And when Vice President-elect Mike Pence caught a performance of the Broadway hit “Hamilton” on Friday, Nov. 18, one of the show’s stars addressed him on behalf of “the diverse America who are alarmed and anxious that your new administration will not protect us.”

No offense to Paris Hilton and Pat Boone, but the president-elect doesn’t have the biggest stars on his side. Instead, Breitbart mostly uses its culture pages to aim spitballs at Hollywood lefties. As part of its coverage of what it calls Big Hollywood, the glamour of celebrities becomes grist for the site’s overarching narrative about the corrosive influence of the cultural elite.

The image that Dunham posted to Instagram of a restorative trip to Sedona, Ariz., may have played as soothingly aspirational for an audience with many young, coastal women, but to Breitbart’s demo, under the headline “‘Grieving’ Lena Dunham Seeks Answers in Arizona Wilderness After Trump Win,” it looks like a damning shot of a celebrity who decided to jet into a red state for a quirky vacation retreat.

As the “Hamilton” controversy raged, prodded by Trump’s demand that the cast apologize to Pence, Breitbart pointedly reminded readers of the private fundraiser that Miranda hosted for Clinton during the campaign, where ticket prices ranged from $2,700 to $100,000. And just like that, a celebrity speaking out against Trump becomes a point in his defense.

Breitbart’s postelection Hollywood coverage appears largely to be a cool cataloging of aggrieved celebrities, including Rick Ross (who just dropped a video for the song “Free Enterprise,” which includes a lyric that makes reference to assassinating Trump).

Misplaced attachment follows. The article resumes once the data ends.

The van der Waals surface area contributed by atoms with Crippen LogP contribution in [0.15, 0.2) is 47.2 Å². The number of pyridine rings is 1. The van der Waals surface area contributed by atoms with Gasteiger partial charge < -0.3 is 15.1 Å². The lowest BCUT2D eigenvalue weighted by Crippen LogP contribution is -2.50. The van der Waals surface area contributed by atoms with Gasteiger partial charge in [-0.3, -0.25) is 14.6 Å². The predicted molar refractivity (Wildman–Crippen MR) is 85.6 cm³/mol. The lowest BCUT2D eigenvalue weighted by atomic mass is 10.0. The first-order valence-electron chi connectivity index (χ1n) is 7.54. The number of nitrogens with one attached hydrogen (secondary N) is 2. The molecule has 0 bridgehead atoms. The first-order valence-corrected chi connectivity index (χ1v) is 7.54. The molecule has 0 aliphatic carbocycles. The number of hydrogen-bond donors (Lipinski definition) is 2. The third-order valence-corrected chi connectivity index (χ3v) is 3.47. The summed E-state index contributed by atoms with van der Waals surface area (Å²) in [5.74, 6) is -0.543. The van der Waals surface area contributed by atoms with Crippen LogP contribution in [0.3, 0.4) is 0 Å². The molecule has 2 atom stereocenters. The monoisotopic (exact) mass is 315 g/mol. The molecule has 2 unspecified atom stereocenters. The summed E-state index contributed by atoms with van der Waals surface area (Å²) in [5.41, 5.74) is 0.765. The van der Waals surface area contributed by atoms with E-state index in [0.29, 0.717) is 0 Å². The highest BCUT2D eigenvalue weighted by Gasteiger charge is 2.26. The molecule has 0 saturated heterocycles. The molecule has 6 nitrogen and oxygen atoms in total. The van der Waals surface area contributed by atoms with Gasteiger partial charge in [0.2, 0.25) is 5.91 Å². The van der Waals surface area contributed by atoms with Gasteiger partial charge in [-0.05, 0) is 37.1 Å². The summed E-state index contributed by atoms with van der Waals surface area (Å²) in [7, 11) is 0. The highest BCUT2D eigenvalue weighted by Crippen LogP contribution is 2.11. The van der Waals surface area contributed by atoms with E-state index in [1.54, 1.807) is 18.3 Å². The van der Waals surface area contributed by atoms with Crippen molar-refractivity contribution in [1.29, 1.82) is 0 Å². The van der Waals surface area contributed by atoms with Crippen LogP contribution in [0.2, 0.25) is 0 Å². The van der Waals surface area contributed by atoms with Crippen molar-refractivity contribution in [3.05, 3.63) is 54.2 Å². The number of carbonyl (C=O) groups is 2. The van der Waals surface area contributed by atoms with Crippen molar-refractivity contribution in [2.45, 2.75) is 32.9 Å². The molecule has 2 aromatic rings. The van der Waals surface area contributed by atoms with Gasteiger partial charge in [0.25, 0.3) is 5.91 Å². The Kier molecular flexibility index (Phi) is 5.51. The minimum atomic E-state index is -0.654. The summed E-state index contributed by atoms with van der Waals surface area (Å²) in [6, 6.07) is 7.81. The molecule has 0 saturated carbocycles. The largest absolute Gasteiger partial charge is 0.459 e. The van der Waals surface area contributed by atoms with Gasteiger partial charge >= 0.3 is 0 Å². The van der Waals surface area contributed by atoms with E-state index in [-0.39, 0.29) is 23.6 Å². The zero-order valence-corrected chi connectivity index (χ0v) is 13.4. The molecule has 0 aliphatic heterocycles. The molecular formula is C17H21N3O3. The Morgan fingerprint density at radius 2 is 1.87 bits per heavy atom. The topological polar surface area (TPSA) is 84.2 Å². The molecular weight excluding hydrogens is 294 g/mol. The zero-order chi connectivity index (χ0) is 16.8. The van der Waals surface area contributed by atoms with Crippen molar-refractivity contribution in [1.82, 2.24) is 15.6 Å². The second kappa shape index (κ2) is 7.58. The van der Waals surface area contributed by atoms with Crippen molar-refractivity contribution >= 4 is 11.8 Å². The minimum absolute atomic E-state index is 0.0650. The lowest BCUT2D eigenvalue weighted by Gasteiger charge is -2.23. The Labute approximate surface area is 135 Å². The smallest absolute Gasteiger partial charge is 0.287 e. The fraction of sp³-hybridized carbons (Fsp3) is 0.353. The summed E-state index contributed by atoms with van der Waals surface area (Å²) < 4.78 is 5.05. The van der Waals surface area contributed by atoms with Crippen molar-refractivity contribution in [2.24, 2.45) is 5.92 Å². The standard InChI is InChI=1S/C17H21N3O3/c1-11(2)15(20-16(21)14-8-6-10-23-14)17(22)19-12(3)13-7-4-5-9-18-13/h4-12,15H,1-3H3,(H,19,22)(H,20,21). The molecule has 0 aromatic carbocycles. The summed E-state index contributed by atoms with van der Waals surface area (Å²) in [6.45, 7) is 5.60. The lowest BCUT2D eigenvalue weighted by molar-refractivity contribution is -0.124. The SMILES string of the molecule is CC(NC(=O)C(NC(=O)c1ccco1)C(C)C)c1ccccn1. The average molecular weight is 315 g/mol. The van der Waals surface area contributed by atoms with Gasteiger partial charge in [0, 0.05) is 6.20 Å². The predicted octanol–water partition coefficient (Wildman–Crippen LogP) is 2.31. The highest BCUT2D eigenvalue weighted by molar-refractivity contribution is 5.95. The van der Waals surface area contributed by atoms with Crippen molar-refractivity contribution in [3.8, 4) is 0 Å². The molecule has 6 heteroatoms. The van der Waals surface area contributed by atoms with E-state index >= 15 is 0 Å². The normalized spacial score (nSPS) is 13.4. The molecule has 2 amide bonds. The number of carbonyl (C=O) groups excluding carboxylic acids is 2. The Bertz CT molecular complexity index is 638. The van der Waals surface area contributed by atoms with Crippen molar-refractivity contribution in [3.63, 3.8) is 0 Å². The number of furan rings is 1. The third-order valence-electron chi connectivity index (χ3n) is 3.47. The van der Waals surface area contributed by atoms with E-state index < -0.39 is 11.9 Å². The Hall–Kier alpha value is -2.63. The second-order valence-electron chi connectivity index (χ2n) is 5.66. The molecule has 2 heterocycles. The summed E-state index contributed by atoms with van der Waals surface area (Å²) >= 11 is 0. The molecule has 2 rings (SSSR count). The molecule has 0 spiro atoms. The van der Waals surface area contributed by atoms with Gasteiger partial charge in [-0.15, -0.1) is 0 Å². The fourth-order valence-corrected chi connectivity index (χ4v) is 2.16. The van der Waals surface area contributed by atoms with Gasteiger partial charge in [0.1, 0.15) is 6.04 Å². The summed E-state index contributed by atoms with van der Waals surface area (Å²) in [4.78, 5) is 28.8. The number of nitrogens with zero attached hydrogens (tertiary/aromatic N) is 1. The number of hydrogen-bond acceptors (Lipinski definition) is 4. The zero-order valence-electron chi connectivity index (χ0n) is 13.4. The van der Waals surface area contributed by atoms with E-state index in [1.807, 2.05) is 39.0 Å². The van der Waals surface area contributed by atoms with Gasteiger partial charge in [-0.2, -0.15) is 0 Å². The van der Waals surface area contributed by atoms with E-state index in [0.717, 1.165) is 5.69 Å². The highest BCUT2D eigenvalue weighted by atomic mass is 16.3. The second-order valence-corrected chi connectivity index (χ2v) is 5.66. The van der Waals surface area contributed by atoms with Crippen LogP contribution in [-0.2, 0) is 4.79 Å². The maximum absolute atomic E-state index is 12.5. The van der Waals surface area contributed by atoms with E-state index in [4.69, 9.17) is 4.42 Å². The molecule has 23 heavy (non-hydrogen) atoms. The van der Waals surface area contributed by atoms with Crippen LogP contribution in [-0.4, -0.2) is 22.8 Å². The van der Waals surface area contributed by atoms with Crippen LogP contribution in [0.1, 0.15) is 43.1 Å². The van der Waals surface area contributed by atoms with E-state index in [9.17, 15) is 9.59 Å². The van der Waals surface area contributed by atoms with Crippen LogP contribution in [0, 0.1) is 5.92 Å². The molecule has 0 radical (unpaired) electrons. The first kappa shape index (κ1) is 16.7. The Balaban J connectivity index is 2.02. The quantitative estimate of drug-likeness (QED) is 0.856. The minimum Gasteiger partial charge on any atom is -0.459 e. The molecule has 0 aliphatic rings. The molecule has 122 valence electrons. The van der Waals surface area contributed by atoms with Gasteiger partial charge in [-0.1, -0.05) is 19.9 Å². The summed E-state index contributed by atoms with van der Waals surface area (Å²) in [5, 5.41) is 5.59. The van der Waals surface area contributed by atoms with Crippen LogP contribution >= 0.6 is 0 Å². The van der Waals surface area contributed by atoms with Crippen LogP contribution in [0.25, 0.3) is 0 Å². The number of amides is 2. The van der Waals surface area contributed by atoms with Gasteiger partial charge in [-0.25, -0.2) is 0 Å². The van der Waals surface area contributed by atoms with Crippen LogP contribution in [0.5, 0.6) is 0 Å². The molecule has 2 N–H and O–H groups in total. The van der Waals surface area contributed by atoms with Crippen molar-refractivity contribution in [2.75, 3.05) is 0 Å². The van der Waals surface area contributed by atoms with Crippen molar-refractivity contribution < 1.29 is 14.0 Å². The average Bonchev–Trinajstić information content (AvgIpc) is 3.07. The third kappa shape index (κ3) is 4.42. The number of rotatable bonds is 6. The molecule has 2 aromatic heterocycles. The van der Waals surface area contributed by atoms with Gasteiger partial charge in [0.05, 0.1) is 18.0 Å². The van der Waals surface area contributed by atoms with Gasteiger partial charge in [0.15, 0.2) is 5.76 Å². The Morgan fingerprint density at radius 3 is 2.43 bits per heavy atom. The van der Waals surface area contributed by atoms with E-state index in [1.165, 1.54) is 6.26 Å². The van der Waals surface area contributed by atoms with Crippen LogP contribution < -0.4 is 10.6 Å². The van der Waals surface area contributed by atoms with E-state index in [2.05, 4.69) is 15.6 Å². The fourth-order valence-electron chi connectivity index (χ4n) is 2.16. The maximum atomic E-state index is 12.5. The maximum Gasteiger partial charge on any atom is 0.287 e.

Beneath the surface of these articles, though, is subtle signaling at work. A piece about a postelection Vice essay by Lawrence, in which she railed against the barriers still facing women in the workplace, includes an underhanded accolade about her: She was “recently named the highest-paid actress in Hollywood for the second straight year.”

This recent headline — “‘Depressed’ Robert De Niro: Trump Election Makes Me ‘Feel Like I Did After 9/11’” — packs a one-two punch, pairing the image of a pathetic, weepy liberal with a flip attitude toward terrorism. Breitbart’s article on the “Hamilton” dust-up, titled “Tolerance: ‘Hamilton’ Cast Lectures Mike Pence From Broadway Stage,” is threaded with buzzwords — tolerance, lectures, Broadway — that cast liberals as elite, pedantic hypocrites.